Goal Winner Turns Adversity Into Motivation
Ogeechee Technical College

 

 

 After being named Ogeechee Technical College's 2019 Georgia Occupational Award of Leadership (GOAL) winner Thursday, early childhood care and education student Ruth Atchley gets a hug from nominating instructor Paula Clifton. - photo by SCOTT BRYANT/staff

 

Ruth Atchley, Ogeechee Technical College’s 2019 GOAL winner, turned a painful medical condition that left her unable to have biological children of her own into motivation for a career teaching young children.

Atchley, from Sylvania where she graduated from Screven County High School, is working toward her associate degree in Early Childhood Care and Education and is on track to receive it in May 2020. She was 17 when she was diagnosed with endometriosis, which has led to eight surgeries, including a hysterectomy, by age 24.

“I decided a long time ago from a hospital bed here in Statesboro that I wanted to enter the field of early childhood education,” Atchley said during Thursday evening’s GOAL reception on the OTC main campus. “It was the famous country singer, and my fellow endometriosis survivor, Dolly Parton who once said, ‘God has a plan for everything.’ I think it probably was his plan for me not to have children so that everyone’s children may be my own.”

The OTC Foundation and the Student Leadership Council joined the college in saluting its 14 Georgia Occupational Award of Leadership nominees and presenting cash prizes to the four finalists, three of whom attended and shared the brief speeches they had previously given for the judges. Atchley, as the college’s overall winner, received a $250 prize and will now represent Ogeechee Tech in regional and potentially in statewide competition. The state GOAL winner receives a new automobile and serves as a spokesperson for the opportunities available through the Technical College System of Georgia.

 

Instructor’s reward

 

Choosing a winner the first time she recommended a student for GOAL, Early Childhood Care and Education instructor Paula Clifton received the $100 nominating instructor’s prize. But having a student like Atchley is her real reward, Clifton said.

“I wasn’t surprised at all,” she said of Atchley’s making the final four. “I mean, I think she has a lot to offer the school, the community, the state, and then when she won today, it’s just icing on the cake.”

Atchley serves as the OTC National Technical Honor Society chapter’s reporter and historian and is applying a for an NTHS state position. Clifton has also recommended her for Skills USA competition.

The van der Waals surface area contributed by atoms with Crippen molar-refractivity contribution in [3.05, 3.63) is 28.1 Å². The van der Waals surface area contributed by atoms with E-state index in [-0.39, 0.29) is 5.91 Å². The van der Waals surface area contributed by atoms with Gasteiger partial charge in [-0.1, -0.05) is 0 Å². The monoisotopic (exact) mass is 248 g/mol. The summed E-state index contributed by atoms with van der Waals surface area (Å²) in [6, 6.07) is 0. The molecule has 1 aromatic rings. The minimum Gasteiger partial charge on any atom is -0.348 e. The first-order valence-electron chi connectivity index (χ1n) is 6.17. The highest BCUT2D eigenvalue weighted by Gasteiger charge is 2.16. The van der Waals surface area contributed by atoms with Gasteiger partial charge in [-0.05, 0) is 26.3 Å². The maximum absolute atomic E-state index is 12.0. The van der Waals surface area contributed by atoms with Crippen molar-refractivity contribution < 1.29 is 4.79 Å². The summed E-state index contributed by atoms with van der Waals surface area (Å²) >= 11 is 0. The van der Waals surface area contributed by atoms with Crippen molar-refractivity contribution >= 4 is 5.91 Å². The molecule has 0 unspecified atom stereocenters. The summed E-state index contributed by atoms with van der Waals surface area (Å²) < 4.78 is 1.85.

“She wants to be very involved in the school, the community,” Clifton added. “She does a lot of community service with the nursing homes and food banks. … She’s going to be a wonderful advocate not only for Ogeechee Technical College but for children as well.”

The Associate of Applied Science, a two-year degree, is the most advanced of the five programs Ogeechee Tech offers in Early Childhood Care and Education, which also include shorter-term diplomas. Many of the students hope to direct or own day care centers. But after getting her associate degree, Atchley plans to work as a classroom paraprofessional while taking university courses for a four-year degree and then become an elementary school teacher.

“After researching different campuses across Georgia and speaking with alumni members of technical colleges, I saw that technical education was a powerful stepping stone into the world that I wanted to be in,” Atchley told the crowd.

 

Family support

 

In addition to her ordeal with endometriosis, Atchley survived what she described as a head-on collision with a drunk driver last July.  She has since recovered, but requiring a wheelchair for a time, she was able to continue in school with the help of her sisters, Virginia and Jaimie, her brother, Jerry, and especially their father, Jerry Atchley Sr., she said.

“So I would not be in this school without my family,” she said, and added similar words of appreciation for Clifton.

 

Finalists

 

The other finalists were Diagnostic Medical Sonography student Deb Deal, who was nominated by instructor Tina Welch; Radiologic Technology student Chandler Owens, nominated by instructor Jan Martin; and Information Technology Professional student Joshua Torres, nominated by instructor Terry Hand. The OTC Foundation and the Student Leadership Council provided a $50 cash prize for each of these finalists, in addition to the prices to Atchley and Clifton.

Nominated students gave speeches and answered questions for a screening committee of five OTC staff members. Then the finalists repeated the process for a selection committee of five people from outside the college.

In the past 11 years, Ogeechee Tech has fielded three statewide GOAL winners and two statewide first runners-up.

“You may not recognize it, but you’re among good company,” OTC President Lori Durden told this year’s finalists.

Atchley will compete against GOAL winners from six other colleges in regional Feb. 21 in regional competition in Tifton, where finalists will be chosen to compete at the state level. Then all college winners can also attend the April 22-25 statewide event in Atlanta, explained Cindy Phillips, Ogeechee Tech’s GOAL coordinator.


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Contact Information

 

BARRY TURNER
Vice President for College Advancement
Phone: 912.681.5500 | Email: bturner@ogeecheetech.edu

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